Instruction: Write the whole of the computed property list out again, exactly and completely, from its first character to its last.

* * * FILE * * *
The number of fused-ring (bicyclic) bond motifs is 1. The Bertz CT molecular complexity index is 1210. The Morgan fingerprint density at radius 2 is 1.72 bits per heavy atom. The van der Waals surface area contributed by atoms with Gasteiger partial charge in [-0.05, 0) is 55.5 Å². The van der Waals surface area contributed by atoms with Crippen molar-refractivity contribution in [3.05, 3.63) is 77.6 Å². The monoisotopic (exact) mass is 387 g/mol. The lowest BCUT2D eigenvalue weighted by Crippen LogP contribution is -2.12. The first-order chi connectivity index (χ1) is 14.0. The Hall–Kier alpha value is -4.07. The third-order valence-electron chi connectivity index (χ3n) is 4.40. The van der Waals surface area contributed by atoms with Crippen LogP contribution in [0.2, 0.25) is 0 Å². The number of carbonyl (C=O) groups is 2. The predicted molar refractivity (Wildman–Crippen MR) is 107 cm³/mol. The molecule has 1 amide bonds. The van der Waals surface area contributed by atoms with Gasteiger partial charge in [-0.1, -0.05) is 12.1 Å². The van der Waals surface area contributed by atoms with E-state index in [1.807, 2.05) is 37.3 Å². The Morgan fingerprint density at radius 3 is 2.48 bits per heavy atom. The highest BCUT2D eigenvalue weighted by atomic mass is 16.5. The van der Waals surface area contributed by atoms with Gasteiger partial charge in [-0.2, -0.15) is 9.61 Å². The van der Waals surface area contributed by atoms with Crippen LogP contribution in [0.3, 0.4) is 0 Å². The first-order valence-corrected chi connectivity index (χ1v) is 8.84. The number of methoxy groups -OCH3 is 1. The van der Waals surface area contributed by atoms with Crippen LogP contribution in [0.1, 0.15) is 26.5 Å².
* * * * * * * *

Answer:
The number of fused-ring (bicyclic) bond motifs is 1. The Bertz CT molecular complexity index is 1210. The Morgan fingerprint density at radius 2 is 1.72 bits per heavy atom. The van der Waals surface area contributed by atoms with Gasteiger partial charge in [-0.05, 0) is 55.5 Å². The van der Waals surface area contributed by atoms with Crippen molar-refractivity contribution in [3.05, 3.63) is 77.6 Å². The monoisotopic (exact) mass is 387 g/mol. The lowest BCUT2D eigenvalue weighted by Crippen LogP contribution is -2.12. The first-order chi connectivity index (χ1) is 14.0. The Hall–Kier alpha value is -4.07. The third-order valence-electron chi connectivity index (χ3n) is 4.40. The van der Waals surface area contributed by atoms with Crippen LogP contribution in [0.2, 0.25) is 0 Å². The number of carbonyl (C=O) groups is 2. The predicted molar refractivity (Wildman–Crippen MR) is 107 cm³/mol. The molecule has 1 amide bonds. The van der Waals surface area contributed by atoms with Gasteiger partial charge in [-0.1, -0.05) is 12.1 Å². The van der Waals surface area contributed by atoms with E-state index in [1.807, 2.05) is 37.3 Å². The Morgan fingerprint density at radius 3 is 2.48 bits per heavy atom. The highest BCUT2D eigenvalue weighted by atomic mass is 16.5. The van der Waals surface area contributed by atoms with Gasteiger partial charge in [-0.2, -0.15) is 9.61 Å². The van der Waals surface area contributed by atoms with Crippen LogP contribution in [0.3, 0.4) is 0 Å². The first-order valence-corrected chi connectivity index (χ1v) is 8.84. The number of methoxy groups -OCH3 is 1. The van der Waals surface area contributed by atoms with Crippen LogP contribution in [0.1, 0.15) is 26.5 Å².